said, he presumed it was not the intention of the hon. and gallant Baronet to press his Motion upon the House for present acceptance, as it would be a great mistake to endeavour to bind the judgment of the House or of the Government with regard to the contents of such a Motion. If that was the intention, he could not concur in the Motion now being put; but, subject to that reservation, he could not help saying how much justice he thought there was in the general desire that had been expressed by the hon. and gallant Baronet. It was, however, a very large subject. He confessed he thought it desirable that a larger scope should be given to the consideration of this subject, which was by no means free from difficulty, The right hon. Gentleman had spoken of the barrier of age. Now, that barrier was one which had not been fixed precipitately but really did represent in a great degree the result of the experience of the authorities in the Civil Service Departments themselves. Now, he was by no means disposed to say that no modifications should take place with reference to this barrier. 320 With respect to the civilians generally we might suppose that it had been judiciously arranged, and how far it could be modified in the case of persons who had served in the army was a very nice question. It was not only a question as to the discharged soldiers, but also a question as to what would be fair to civilian candidates. So far as prepossession was concerned, there was no proposal he should look upon with greater favour than that of the hon. and gallant Baronet. He thought it would be well worth the while of the Government to take measures for a careful review of most of the lower branches of the Civil Service to see how far it would be possible to make them the means of affording an honourable and useful career for discharged soldiers and non-commissioned officers. As regarded the effect of such appointments on the composition of the army, and the inducements they would offer to enlist, that was a very large question, which went even to the extent of the term of service in the army. It was possible, if the House should see fit to carry out the view supported by men of great weight, of introducing a shorter term of service in the army, that it might greatly facilitate the views of the hon. and gallant Baronet. He only touched the surface of a question which he thought well worthy of examination to its very root and foundation. It would not be difficult to suggest the means at any rate of a preliminary examination. A commission would not be desirable, but if the Government were disposed to appoint a mixed official committee of practical men, including military men and an intelligent officer of the Treasury, to make an investigation, the result though not necessarily final would be useful; because it was not to be expected or desired that rapid progress should be made. He suggested this as a means of breaking ground in a direction that was of great importance, and he joined in acknowledging the services of those hon. Gentlemen who had brought the matter before the House.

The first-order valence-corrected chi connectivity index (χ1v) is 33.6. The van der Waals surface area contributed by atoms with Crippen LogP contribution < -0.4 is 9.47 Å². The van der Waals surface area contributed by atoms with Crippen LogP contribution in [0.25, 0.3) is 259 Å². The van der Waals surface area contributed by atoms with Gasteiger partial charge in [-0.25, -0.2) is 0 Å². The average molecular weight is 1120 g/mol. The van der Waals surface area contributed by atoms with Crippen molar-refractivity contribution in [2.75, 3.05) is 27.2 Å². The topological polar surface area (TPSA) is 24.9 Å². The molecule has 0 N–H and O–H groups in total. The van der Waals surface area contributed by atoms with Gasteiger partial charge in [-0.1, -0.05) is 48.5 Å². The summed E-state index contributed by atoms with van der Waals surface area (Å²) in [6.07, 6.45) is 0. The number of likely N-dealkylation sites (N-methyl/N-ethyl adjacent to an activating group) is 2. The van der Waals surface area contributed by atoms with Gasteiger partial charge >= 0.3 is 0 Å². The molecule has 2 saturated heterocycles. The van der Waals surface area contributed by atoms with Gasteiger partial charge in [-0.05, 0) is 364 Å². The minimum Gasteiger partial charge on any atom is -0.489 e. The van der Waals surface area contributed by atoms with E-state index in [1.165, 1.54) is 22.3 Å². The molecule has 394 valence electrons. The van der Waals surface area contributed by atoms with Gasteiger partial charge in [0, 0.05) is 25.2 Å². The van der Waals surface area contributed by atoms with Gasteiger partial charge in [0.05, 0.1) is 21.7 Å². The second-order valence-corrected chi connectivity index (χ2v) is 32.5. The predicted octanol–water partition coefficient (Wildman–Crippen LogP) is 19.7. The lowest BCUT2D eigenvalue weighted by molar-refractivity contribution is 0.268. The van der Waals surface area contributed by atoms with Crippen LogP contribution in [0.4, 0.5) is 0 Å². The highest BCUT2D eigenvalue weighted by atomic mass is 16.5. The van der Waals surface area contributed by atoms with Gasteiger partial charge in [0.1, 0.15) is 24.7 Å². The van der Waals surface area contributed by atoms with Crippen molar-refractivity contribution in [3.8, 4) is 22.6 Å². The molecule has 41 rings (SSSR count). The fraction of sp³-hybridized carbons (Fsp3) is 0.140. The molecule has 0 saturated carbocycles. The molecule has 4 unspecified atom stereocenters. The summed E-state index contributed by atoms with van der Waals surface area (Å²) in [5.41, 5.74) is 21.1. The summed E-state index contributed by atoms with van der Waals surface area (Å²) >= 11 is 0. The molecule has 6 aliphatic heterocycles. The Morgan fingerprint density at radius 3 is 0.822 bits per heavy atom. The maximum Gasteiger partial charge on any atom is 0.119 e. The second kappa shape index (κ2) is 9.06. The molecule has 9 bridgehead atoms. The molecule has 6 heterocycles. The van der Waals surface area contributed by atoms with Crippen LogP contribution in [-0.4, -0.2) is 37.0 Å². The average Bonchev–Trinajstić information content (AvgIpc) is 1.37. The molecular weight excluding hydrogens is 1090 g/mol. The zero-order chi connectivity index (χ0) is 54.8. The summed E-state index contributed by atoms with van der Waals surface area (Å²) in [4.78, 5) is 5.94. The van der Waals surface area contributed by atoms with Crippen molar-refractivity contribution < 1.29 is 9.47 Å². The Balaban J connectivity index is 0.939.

§ GENERAL PERCY HERBERT
said, he was not sanguine about such a scheme inducing a different class of men to enlist; but he believed it would be valuable in inducing men in the army to behave themselves, and to educate themselves so as to be qualified for appointments in the Civil Service on their discharge. Where soldiers were employed in some of the Departments at the Horse Guards he believed that the duties were performed most satisfactorily, 321 and with a great saving of expense to the country. Within his own knowledge, there were two clerks in a public office receiving salaries between them of £500 a year to do the duties which any ordinary clerk could discharge efficiently for £120, and which he knew a discharged soldier, of excellent character and abilities, would be delighted to perform equally well at 5s. a day.
§ MR. ALDERMAN LUSK
said, he should support the Motion. He considered that the Government did not look after discharged soldiers as they ought to do. He deemed it desirable that Government should endeavour to employ to the end of their lives men who had served out their time in the army.
§ GENERAL DUNNE
said, that about ten years ago he brought the question under the attention of the House, and the difficulty with which he had been met was the age before which men were required to enter the Civil Service. But he thought they ought not for a moment to contemplate reducing the term of service in the army for the purpose of carrying out the scheme. In the War Department discharged soldiers were specially qualified for employment in consequence of the peculiar training they had undergone.
said, the scheme was necessary to make service in the army popular. With regard to the question of age, he would point out that as men generally entered the army at eighteen for twenty years' service, when they were discharged they were, as a rule, in good health and quite able to discharge their duties in any Government situation to which they might be appointed. His experience of soldiers taken from the ranks for civil employments in India had given him the very highest opinion of the qualifications of the men who would be eligible for the public service. He trusted, therefore, that, as a matter of economy, policy, and justice, the scheme would be carried out.
§ SIR JOHN PAKINGTON